Wikipedia calls employee engagement ‘the nature of the relationship between an organisation and its employees’. The more engaged, the better the relationship. Makes sense, right? A friend once told me a great story that beautifully sums up the importance of employee engagement. And although it happened many moons ago, it is still relevant today.
NASA got it right
During the preparation for the moon landing in 1969, a journalist visited NASA to interview their employees. He spent most of his day speaking to various leaders, inquiring what the moon landing meant to them. They talked about the hard work and dedication required to get such a momentous project off the ground. How it took the entire team to realise the dream.
One of the employees he interviewed was an older man who was responsible for keeping the floors swept and polished. No doubt a pretty arduous task considering the size of the place. But when asked what he did at NASA, the man responded: “I’m not cleaning floors, I’m helping to put a man on the moon.” It was clear that the entire organisation was not only committed to the mission, but they also understood the bigger picture.
Why employee engagement goes wrong
Nowadays, many big and small companies struggle with employee engagement. Here are a few of the reasons why:
- We are more connected than ever before, but constant distractions keep us disengaged.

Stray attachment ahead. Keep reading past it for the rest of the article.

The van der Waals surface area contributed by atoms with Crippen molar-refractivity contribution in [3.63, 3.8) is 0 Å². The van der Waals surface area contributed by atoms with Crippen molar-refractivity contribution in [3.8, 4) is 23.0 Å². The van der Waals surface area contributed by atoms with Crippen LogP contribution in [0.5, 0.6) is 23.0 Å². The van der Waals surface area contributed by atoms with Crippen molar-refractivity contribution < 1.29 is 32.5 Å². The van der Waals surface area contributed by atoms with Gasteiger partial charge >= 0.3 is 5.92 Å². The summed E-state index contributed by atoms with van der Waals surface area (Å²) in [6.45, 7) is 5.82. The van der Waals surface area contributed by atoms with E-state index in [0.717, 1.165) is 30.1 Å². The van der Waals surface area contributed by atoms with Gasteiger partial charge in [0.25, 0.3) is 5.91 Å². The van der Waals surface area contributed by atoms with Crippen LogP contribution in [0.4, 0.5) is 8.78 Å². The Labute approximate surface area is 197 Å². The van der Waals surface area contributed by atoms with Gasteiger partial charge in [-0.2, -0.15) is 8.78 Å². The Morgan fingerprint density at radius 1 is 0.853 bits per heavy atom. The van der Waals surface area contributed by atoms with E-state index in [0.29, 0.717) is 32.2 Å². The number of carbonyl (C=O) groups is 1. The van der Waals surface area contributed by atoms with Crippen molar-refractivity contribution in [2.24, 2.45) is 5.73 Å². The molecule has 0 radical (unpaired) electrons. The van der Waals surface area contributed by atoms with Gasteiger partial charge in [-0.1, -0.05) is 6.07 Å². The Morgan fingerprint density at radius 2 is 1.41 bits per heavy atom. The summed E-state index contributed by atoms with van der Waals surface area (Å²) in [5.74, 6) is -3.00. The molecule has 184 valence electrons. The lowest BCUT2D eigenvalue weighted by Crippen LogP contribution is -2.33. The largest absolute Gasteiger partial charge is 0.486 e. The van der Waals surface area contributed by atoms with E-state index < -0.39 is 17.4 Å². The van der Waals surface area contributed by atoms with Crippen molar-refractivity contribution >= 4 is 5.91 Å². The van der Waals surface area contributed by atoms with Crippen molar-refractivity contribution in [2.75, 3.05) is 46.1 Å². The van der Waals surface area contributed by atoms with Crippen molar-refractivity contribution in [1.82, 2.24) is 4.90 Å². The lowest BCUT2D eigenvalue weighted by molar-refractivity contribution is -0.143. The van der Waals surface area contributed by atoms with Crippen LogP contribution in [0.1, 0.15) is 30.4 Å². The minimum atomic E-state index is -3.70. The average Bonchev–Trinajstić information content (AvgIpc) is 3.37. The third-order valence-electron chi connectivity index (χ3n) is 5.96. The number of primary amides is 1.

- When your company’s mission and values are largely unknown or misunderstood by employees, they are only words on a page. They need to be lived by leadership and understood by staff. I have consulted many businesses over the years, and the most common reason for this disconnect is a communication gap between leadership and the rest of the company.
- In my experience, it’s not intentional, but senior leaders tend to speak a secret language only they understand, leaving the rest of the business to decipher it for themselves. Across most organisations, the levels of understanding vary. But depending on the company culture, staff might be fearful of asking questions because they don’t want to look foolish. And this is how the cycle of miscommunication continues, leading to employees that don’t engage.
Only 23% of employees say their leaders explain the company vision clearly.
The benefits of getting employee engagement right
For some years now, I have believed that there is a direct correlation between performance and understanding. Recently, I stumbled upon a diagram shared by Garner that confirmed my thinking. It says that if employees understand how their role in the business ties into its purpose or mission, performance goes up by 10%. That’s incredible!
Another study revealed that 80% of employees felt more engaged when they understood the link between their work and the company’s mission and values. Bottom line? You need to bridge the gap between leadership and staff.
There’s no better way to engage and align your team than with a picture or story of what you’re trying to communicate. Work hard to crystalise your message so it can fit on one page. This will help to create the context you need, making it easier to share it with your team.
Avoid lengthy presentations as much as possible. Instead, create a document that needs little explanation. It needs to speak for itself.
How we help
We work with leaders and entrepreneurs to simplify key messaging, like business strategies, change processes and customer value propositions, so everyone gets it. Interested? Email us at firstname.lastname@example.org
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